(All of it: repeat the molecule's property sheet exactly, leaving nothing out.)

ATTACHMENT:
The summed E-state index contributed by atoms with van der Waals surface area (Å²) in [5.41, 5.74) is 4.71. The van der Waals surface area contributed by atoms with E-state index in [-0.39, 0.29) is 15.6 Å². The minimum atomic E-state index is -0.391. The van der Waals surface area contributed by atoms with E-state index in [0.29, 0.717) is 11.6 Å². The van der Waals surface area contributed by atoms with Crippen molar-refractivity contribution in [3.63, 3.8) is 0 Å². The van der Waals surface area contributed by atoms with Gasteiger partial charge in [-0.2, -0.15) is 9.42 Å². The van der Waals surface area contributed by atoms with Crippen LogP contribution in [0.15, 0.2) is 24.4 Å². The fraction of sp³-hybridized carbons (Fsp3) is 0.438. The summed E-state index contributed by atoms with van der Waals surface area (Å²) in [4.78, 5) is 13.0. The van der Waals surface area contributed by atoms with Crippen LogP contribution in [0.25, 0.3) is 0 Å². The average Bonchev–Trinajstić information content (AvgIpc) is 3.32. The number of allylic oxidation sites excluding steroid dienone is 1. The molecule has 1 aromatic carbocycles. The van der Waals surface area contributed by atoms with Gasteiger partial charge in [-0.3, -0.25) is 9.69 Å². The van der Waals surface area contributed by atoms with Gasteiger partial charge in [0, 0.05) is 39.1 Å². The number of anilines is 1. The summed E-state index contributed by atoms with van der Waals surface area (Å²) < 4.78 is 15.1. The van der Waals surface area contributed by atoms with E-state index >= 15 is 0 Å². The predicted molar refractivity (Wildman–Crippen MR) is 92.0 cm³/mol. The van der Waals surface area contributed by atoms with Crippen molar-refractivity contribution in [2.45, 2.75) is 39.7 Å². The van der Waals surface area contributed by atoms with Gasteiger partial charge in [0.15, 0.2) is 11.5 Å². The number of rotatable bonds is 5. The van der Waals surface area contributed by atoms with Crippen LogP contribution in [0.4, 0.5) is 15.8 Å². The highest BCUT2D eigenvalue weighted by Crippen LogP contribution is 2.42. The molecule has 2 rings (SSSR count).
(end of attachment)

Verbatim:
The summed E-state index contributed by atoms with van der Waals surface area (Å²) in [5.41, 5.74) is 4.71. The van der Waals surface area contributed by atoms with E-state index in [-0.39, 0.29) is 15.6 Å². The minimum atomic E-state index is -0.391. The van der Waals surface area contributed by atoms with E-state index in [0.29, 0.717) is 11.6 Å². The van der Waals surface area contributed by atoms with Crippen molar-refractivity contribution in [3.63, 3.8) is 0 Å². The van der Waals surface area contributed by atoms with Gasteiger partial charge in [-0.2, -0.15) is 9.42 Å². The van der Waals surface area contributed by atoms with Crippen LogP contribution in [0.15, 0.2) is 24.4 Å². The fraction of sp³-hybridized carbons (Fsp3) is 0.438. The summed E-state index contributed by atoms with van der Waals surface area (Å²) in [4.78, 5) is 13.0. The van der Waals surface area contributed by atoms with Crippen LogP contribution in [0.25, 0.3) is 0 Å². The average Bonchev–Trinajstić information content (AvgIpc) is 3.32. The number of allylic oxidation sites excluding steroid dienone is 1. The molecule has 1 aromatic carbocycles. The van der Waals surface area contributed by atoms with Gasteiger partial charge in [-0.3, -0.25) is 9.69 Å². The van der Waals surface area contributed by atoms with Gasteiger partial charge in [0, 0.05) is 39.1 Å². The number of anilines is 1. The summed E-state index contributed by atoms with van der Waals surface area (Å²) < 4.78 is 15.1. The van der Waals surface area contributed by atoms with E-state index >= 15 is 0 Å². The predicted molar refractivity (Wildman–Crippen MR) is 92.0 cm³/mol. The van der Waals surface area contributed by atoms with Crippen molar-refractivity contribution in [2.45, 2.75) is 39.7 Å². The van der Waals surface area contributed by atoms with Gasteiger partial charge in [0.15, 0.2) is 11.5 Å². The number of rotatable bonds is 5. The van der Waals surface area contributed by atoms with Crippen LogP contribution in [0.4, 0.5) is 15.8 Å². The highest BCUT2D eigenvalue weighted by Crippen LogP contribution is 2.42. The molecule has 2 rings (SSSR count).